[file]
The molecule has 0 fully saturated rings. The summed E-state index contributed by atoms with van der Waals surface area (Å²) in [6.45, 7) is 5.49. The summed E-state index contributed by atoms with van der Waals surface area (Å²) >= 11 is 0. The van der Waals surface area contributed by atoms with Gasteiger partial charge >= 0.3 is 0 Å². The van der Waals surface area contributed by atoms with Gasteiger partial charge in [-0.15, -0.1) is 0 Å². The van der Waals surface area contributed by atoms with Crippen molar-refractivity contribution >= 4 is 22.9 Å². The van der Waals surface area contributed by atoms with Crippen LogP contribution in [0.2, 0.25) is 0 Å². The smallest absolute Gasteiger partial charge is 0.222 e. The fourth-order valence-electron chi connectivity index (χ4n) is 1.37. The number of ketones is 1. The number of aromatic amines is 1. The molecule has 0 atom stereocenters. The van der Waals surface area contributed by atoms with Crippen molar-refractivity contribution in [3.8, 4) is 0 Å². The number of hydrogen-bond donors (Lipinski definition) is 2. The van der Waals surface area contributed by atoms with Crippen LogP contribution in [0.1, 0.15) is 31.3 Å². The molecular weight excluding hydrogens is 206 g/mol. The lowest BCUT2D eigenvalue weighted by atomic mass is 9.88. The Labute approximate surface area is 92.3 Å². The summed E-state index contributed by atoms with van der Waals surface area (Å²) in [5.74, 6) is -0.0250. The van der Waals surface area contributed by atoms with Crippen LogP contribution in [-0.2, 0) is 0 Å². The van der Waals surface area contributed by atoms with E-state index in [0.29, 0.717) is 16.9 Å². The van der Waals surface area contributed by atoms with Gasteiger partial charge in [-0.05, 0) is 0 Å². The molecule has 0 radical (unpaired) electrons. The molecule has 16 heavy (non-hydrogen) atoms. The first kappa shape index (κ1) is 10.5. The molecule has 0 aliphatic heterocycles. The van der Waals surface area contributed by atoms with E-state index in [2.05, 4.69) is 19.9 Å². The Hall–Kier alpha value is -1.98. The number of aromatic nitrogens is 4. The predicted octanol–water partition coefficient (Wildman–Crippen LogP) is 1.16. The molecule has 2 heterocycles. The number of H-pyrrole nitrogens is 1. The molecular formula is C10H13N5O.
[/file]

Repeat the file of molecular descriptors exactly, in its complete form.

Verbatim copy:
The molecule has 0 fully saturated rings. The summed E-state index contributed by atoms with van der Waals surface area (Å²) in [6.45, 7) is 5.49. The summed E-state index contributed by atoms with van der Waals surface area (Å²) >= 11 is 0. The van der Waals surface area contributed by atoms with Gasteiger partial charge >= 0.3 is 0 Å². The van der Waals surface area contributed by atoms with Gasteiger partial charge in [-0.15, -0.1) is 0 Å². The van der Waals surface area contributed by atoms with Crippen molar-refractivity contribution >= 4 is 22.9 Å². The van der Waals surface area contributed by atoms with Crippen LogP contribution in [0.2, 0.25) is 0 Å². The smallest absolute Gasteiger partial charge is 0.222 e. The fourth-order valence-electron chi connectivity index (χ4n) is 1.37. The number of ketones is 1. The number of aromatic amines is 1. The molecule has 0 atom stereocenters. The van der Waals surface area contributed by atoms with Crippen molar-refractivity contribution in [3.8, 4) is 0 Å². The number of hydrogen-bond donors (Lipinski definition) is 2. The van der Waals surface area contributed by atoms with Crippen LogP contribution in [0.1, 0.15) is 31.3 Å². The molecular weight excluding hydrogens is 206 g/mol. The lowest BCUT2D eigenvalue weighted by atomic mass is 9.88. The Labute approximate surface area is 92.3 Å². The summed E-state index contributed by atoms with van der Waals surface area (Å²) in [5.74, 6) is -0.0250. The van der Waals surface area contributed by atoms with Crippen LogP contribution in [-0.2, 0) is 0 Å². The van der Waals surface area contributed by atoms with E-state index in [0.29, 0.717) is 16.9 Å². The van der Waals surface area contributed by atoms with Gasteiger partial charge in [-0.05, 0) is 0 Å². The molecule has 0 radical (unpaired) electrons. The molecule has 16 heavy (non-hydrogen) atoms. The first kappa shape index (κ1) is 10.5. The molecule has 0 aliphatic heterocycles. The van der Waals surface area contributed by atoms with E-state index in [2.05, 4.69) is 19.9 Å². The Hall–Kier alpha value is -1.98. The number of aromatic nitrogens is 4. The predicted octanol–water partition coefficient (Wildman–Crippen LogP) is 1.16. The molecule has 2 heterocycles. The number of H-pyrrole nitrogens is 1. The molecular formula is C10H13N5O.